Originally Posted by steve77
A boat came in to Horta with large power requirements - 50 Amps 240 Volts in the US and we are trying to connect to the European 230 V shore power outlets.
The shore power pedestals here have four 16 Amp outlets. We discovered that these outlets contain multiple phases of the power distribution system so that the voltage between two outlets (at least the two I checked, I did not try all combinations) is 400 Volts.
We made up an adapter pigtail to allow them to plug into one of the 16 Amp receptacles, but it really limits them as to what they can run onboard. My question is, how can we make a Y-adapter for this boat? All I can come up with is to wire two 16 Amp plugs in parallel to the feed the 50 Amp plug that connects to the boat. Then it becomes a safety
issue to check the pedestal with a voltmeter to ensure you are plugging in to two 230 Volt receptacles that are in phase, with the voltage between them at 0 Volts.
1) Are you sure that ALL on board are 220V/240V loads (which in the US would usually be fed by two live/hot wires, each of them 180 degrees away form each other and 120V away from earth) and you do not have any 120V loads that in a US boat would be fed by one of the hots and a neutral)
2) Are you sure that the boat is properly wired to ABYC standards, ie no connection of green wire to (what is supposed to be) AC Neutral wires onboard?
If the answer is YES to both questions then keep going, otherwise stop right there because stuff is going to break and people may get hurt.
I take as a given that there are no inductive loads ie motors, that would be sensitive to the change in frequency.
You said you will check that the two outlets that you are going to connect in parallel are indeed fed by the same phase and have same polarity, ie voltage between L in one outlet to L in other outlet is at most a fraction of a volt, and same for N and N.... So far so good
Also make sure that the two shore outlets belong to the same circuit in the marina installation
.. Otherwise someone could get killed if they turn off a breaker to work in one of the circuits, just to get zapped when you plug in your Y adapter and backfeed the "disconnected" circuit. This is the golden rule
of never "paralleling" two circuits downstream of the panel where they are born..
Note that the American boat will most lilely be wired to take two hots (call them L1 and L2) that are 180 degrees away form each other and 120V away from earth (one going each way). Now you will feed one of them with the N from shore and the other one with one of the Ls from shore. So far so good. Thw problem is that there may (or MUST) also be some 120V loads (light or fan in the oven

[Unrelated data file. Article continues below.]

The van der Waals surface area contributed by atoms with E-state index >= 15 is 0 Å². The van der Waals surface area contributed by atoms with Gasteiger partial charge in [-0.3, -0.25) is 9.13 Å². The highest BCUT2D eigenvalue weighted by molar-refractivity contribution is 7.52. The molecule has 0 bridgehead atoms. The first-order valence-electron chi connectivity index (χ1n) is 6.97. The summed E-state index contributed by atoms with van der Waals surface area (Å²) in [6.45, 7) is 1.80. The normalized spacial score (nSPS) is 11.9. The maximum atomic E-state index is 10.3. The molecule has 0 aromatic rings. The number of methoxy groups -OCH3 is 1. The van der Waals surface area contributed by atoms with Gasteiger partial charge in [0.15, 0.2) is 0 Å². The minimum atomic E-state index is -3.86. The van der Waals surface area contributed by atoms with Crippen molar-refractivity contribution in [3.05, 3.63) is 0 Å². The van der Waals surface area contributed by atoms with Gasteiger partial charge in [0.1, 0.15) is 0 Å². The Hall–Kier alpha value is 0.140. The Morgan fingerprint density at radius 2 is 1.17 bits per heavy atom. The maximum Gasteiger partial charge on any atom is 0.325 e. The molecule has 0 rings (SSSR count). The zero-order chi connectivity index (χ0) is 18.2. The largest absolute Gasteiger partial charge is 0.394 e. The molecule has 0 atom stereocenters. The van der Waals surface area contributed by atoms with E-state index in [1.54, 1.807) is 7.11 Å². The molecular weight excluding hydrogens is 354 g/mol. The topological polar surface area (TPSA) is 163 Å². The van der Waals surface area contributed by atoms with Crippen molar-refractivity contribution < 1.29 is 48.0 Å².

, wall outlets, etc) that are connected between one of the two hots and a white "neutral" wire onboard the boat. In your "jury rigged" setup that "neutral" wire will not be connected to anything ashore , hence you will have what is called a "broken neutral" and it will be very easy to expose those 120V loads to almost 240V with catastrophic consequences.
Underlying all this is that the combined 120-240W wiring
system you find in the US relies on having two 120V hots phased 180 degrees away form each other. Two hots give you 240V, hot to neutral gives you 120V.
you will most likely have three hots that are 120 (not 180) degrees away form each other and 220-240V away from earth, which is makes it impossible to make the combined US system delivery
both 120V for outlets and 240V for heater, etc) at the same itme. In Trinidad ( at least Crew´s Inn) they have 3-phase systems but each hot is 127V away from neutral and earth, hence you can make a proper 4-wire connection between that boat and shore and get 127V in the 120V circuits and 220V (= 127 x 2 x cos 60 degrees) into teh 240V circuits.
Having said all that, my recommendation is that if you or the owner need to ask about it you probably should not be doing it. The owner can buy an isolation transformer that will do everything that is required except the frequency, and do it safely.